The 2016 iteration of the Autumn Statement took on greater significance than in previous years. In the aftermath of what has been a year of important economic events, the announcement gave the Government a chance to provide clarity, direction and inspiration for the UK property market. In his first Autumn Statement – and also his last, it transpired – Philip Hammond made several notable announcements relevant to the property sector, but there were also some surprising omissions.
In the lead-up to the Autumn Statement announcement, our CEO Paresh Raja was featured in the press offering his thoughts on what Chancellor Hammond should deliver as part of his first major economic announcement. Noting that Britain, and its UK Brand, is globally renowned for a robust property market spanning both commercial and residential developments, Paresh called for the Chancellor to offer greater clarity for both retail and commercial property investors.
Speaking to Bdaily, Paresh said: “At a time of significant political and economic transition, our post-Brexit government bears a critical responsibility to encourage an agile infrastructure for the property market, sustaining growth well-beyond the monumental events we have seen in the last year.”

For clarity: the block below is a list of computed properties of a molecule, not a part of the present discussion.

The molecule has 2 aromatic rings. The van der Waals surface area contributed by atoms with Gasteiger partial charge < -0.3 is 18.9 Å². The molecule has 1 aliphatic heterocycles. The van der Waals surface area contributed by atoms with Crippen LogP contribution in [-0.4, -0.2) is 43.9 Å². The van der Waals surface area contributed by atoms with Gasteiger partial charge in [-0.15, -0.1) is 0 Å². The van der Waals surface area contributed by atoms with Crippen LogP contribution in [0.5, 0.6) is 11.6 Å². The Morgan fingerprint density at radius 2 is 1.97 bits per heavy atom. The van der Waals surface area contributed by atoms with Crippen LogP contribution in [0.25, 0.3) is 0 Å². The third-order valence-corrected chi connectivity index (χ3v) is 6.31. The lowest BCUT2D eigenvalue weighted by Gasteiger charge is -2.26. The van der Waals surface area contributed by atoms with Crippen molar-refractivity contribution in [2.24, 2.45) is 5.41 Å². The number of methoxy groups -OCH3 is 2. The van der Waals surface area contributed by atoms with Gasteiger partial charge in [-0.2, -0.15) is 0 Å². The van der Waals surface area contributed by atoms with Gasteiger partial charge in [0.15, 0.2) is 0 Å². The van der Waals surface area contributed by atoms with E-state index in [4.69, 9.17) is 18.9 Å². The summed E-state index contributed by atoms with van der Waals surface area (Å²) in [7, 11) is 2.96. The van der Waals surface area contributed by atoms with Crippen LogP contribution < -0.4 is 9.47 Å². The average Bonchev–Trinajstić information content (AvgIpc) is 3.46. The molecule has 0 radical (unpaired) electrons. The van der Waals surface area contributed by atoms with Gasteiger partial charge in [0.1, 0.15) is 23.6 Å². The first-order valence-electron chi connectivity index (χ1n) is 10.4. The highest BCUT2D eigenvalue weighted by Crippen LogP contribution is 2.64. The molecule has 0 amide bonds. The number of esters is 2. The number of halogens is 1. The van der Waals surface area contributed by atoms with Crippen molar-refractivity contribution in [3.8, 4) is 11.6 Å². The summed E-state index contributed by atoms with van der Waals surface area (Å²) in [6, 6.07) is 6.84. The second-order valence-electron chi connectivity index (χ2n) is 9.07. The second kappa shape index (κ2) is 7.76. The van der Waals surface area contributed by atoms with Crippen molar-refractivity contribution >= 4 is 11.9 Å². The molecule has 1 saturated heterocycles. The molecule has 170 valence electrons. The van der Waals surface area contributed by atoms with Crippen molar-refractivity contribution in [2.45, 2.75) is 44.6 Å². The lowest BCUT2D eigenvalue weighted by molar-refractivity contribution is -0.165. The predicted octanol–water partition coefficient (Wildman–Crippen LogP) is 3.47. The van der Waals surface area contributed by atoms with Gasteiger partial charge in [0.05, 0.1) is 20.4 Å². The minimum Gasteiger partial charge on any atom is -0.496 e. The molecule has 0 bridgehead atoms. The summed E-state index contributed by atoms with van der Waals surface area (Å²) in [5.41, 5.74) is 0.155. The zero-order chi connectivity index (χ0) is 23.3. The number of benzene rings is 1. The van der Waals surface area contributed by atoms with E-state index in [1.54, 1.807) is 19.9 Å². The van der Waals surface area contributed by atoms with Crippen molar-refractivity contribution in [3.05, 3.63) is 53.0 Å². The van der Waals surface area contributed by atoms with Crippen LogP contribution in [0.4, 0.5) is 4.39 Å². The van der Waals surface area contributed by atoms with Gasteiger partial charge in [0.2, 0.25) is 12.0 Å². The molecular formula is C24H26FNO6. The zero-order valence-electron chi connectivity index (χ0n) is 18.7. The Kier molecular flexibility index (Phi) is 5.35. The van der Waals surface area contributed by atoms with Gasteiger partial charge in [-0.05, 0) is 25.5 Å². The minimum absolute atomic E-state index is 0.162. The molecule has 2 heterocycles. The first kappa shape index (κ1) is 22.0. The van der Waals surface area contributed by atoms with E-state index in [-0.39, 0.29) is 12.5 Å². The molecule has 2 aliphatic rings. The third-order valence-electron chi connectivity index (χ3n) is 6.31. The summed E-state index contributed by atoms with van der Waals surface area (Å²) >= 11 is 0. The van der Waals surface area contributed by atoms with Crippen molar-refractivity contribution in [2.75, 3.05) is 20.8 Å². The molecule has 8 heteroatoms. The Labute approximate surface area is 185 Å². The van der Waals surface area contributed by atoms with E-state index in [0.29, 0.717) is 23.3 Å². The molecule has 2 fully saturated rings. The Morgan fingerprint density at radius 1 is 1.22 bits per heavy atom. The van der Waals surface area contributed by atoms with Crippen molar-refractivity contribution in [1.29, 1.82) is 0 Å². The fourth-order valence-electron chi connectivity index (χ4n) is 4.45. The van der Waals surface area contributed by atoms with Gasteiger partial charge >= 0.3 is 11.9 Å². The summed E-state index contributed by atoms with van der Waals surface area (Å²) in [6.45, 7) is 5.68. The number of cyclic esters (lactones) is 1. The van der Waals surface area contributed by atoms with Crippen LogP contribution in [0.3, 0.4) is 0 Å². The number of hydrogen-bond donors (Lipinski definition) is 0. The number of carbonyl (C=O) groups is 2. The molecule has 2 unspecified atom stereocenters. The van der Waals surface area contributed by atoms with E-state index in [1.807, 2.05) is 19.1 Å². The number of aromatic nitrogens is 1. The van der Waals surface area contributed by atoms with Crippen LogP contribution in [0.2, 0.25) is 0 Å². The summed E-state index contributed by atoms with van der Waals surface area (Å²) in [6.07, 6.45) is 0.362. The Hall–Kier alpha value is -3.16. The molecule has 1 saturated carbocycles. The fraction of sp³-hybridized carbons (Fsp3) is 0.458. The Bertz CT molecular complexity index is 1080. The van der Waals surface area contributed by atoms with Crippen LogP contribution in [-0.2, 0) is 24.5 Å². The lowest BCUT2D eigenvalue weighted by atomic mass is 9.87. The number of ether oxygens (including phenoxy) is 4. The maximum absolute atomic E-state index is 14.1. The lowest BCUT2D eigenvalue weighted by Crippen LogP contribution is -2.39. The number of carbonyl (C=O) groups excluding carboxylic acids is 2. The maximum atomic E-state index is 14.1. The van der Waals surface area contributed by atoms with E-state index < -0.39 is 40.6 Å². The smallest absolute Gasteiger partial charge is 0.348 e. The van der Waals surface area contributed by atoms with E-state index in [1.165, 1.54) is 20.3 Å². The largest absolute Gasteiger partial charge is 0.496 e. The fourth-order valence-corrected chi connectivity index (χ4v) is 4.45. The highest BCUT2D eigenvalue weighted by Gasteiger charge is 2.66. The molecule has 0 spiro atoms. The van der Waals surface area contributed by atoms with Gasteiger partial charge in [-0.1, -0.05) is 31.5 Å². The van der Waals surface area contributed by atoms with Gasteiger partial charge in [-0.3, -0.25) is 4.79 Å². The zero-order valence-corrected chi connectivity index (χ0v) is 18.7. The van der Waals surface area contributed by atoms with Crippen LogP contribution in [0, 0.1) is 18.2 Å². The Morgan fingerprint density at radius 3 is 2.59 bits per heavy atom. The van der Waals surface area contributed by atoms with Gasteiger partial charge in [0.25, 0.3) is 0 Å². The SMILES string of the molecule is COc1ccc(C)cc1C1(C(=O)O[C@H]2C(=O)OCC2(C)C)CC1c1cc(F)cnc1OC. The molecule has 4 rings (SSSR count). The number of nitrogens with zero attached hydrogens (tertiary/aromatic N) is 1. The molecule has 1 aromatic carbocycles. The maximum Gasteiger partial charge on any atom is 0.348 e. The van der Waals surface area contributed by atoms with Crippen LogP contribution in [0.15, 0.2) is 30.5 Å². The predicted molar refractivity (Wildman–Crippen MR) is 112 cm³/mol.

The 2016 Autumn Statement ended up delivering a series of promising intentions regarding letting, affordable homes and infrastructure improvements. Beyond the banning of letting agent fees, one of the Government’s key announcements was that it is launching a £2.3 billion fund to deliver infrastructure for up to 100,000 new homes in areas of high demand. It was also revealed that there would be £1.4 billion worth of investment to build 40,000 new affordable homes. London will be receiving an additional £3.15 billion in national affordable housing funds to build over 90,000 homes.
Despite this, constructive changes to benefit the prosperity of property buying in the UK were overlooked. In particular, reforms to Stamp Duty had the potential to incentivise further investment into the UK’s already vibrant and in-demand property market. The omission of this key policy – designed to increase tax income from property purchases – is made more surprising by the fact that it could actually hinder the amount of money the Government receives through real estate deals.
Having reviewed the key policy announcements, MFS has released a new report that examines exactly what the statement means for the UK property market, and considers whether the Chancellor did enough to ensure the prosperity of this vital industry.
Click here to download ‘2016 Autumn Statement: What does it mean for the UK property market?’